There are many 2nd lien lenders, and i do not know of any that do not offer a 15 year fixed rate lien. So, i believe they are not giving accurate information. Now, i am only familiar with Texas loans and it could be different in your state. Also, even if it has a balloon, like a 30 due in 15 meaning the payment is a payment based on 30 years but in 15 you get a balloon payment for the remaining balance, you can always send in extra and pay it off faster. Also, how long do you think you will keep this house? The average in our country is 5 to 7 years. The average life of a mortgage though is only 4 years, so even if you are planning on keeping the house for more then 5 years, you will probably refinance in 4 years so you will never get to the point of the balloon payment. A good laugh i get with many of my clients is that i ask them "other than your parents, can you name me anyone you know that has kept a home for more then 5 or so years?". I wish you the best on any choice you make.
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Old 09-11-2008, 06:26 PM
 
11 posts, read 52,874 times
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I appreciate the advice.
So does anyone have any thoughts on where rates will be headed over the next 3 weeks? I know no one can know for sure, would just like some feedback. Thanks!
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Old 09-11-2008, 06:28 PM
 
11 posts, read 52,874 times
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Also, we don't know how long we'll be in the house, because obviously circumstances change so its difficult to answer that last question, but ideally for a long time.
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Old 09-11-2008, 06:41 PM
 
Location: Plano, Texas
1,676 posts, read 6,333,376 times
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Quote:
Originally Posted by freaknjoe View Post
I appreciate the advice.
So does anyone have any thoughts on where rates will be headed over the next 3 weeks? I know no one can know for sure, would just like some feedback. Thanks!
This is just my opinion, but i believe rates will move in a range from the upper 5's to low 5's between now and the election. I base that on the knowledge that mortgage rates tend to follow inflation. If inflation is rising, rates will rise. This is what happened this year. January rates on a 30 year fixed hit the low 5's. At that time the Fed fund rate was 3.25%. The fed's kept lowering the fed fund rate until they got to 2% where it is now, but rates on mortgages increased. Why is that? Well, with the low fed fund rate, we got a weak dollar which caused oil and other commodities to increase in price. Just look at the price you paid for gas. This is called inflation. That is why even though the fed's where lowering rates, mortgage rates increased. Now, the dollar is strengthening, oil and all other commodities are dropping in price and inflation is falling. So, as long as inflation stays in control and the fed's dont lower rates any more we should see rates move in a range from the upper to lower 5's but we could spike temporarily above or below that range. Also, if our economy is in trouble, that tends to lead to lower rates as well, cause if people are losing jobs they are not spending money, bad for the economy, which causes prices to fall, thus less inflation. So a general rule, bad news for the economy, good news for rates and vice versa. The main thing you need to consider is rates today were around 5.375% on a 30 year fixed mortgage(assuming credit over 720, loan to value under 80%), rates can only get a little better but they could get a lot worse. You got to know when to pull your chips off the table and walk away with the profits or in this case a low rate.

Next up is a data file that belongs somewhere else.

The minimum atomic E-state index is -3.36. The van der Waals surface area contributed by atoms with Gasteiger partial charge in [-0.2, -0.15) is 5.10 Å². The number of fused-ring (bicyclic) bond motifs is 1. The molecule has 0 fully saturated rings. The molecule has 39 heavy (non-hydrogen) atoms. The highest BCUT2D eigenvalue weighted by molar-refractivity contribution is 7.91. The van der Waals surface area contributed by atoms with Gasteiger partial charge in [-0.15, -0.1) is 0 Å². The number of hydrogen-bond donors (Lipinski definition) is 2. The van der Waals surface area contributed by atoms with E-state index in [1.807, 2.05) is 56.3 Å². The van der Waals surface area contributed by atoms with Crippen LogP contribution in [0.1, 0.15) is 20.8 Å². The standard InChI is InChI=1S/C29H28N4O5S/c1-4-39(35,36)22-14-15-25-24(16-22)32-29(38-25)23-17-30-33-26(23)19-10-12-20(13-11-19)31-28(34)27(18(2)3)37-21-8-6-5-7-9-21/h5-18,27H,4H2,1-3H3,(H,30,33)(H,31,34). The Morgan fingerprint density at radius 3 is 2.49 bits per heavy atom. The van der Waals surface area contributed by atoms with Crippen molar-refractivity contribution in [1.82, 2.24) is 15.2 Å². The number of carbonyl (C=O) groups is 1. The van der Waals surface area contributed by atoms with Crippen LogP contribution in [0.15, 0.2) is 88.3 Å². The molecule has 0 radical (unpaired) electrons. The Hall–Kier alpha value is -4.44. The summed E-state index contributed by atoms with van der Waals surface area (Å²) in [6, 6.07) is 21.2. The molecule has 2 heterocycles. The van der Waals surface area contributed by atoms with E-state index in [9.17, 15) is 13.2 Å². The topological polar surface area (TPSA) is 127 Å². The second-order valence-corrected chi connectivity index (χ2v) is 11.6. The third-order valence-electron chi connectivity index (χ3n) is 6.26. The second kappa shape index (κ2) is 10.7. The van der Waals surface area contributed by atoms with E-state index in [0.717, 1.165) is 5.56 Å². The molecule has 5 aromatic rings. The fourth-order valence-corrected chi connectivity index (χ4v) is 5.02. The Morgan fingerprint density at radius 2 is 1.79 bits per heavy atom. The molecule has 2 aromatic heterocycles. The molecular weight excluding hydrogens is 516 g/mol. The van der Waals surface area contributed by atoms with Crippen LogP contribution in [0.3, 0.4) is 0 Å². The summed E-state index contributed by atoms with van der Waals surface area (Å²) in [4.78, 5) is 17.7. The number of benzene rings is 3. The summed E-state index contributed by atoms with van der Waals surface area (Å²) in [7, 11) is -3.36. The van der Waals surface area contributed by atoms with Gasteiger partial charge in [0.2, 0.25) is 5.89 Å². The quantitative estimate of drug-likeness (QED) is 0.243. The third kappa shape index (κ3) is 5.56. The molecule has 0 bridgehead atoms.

Do keep in mind, i could be wrong.
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Old 09-11-2008, 07:46 PM
 
11 posts, read 52,874 times
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Thanks for the explanation and feedback. Much appreciated!
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Old 09-11-2008, 08:45 PM
 
Location: Plano, Texas
1,676 posts, read 6,333,376 times
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Quote:
Originally Posted by freaknjoe View Post
Thanks for the explanation and feedback. Much appreciated!


Your welcome.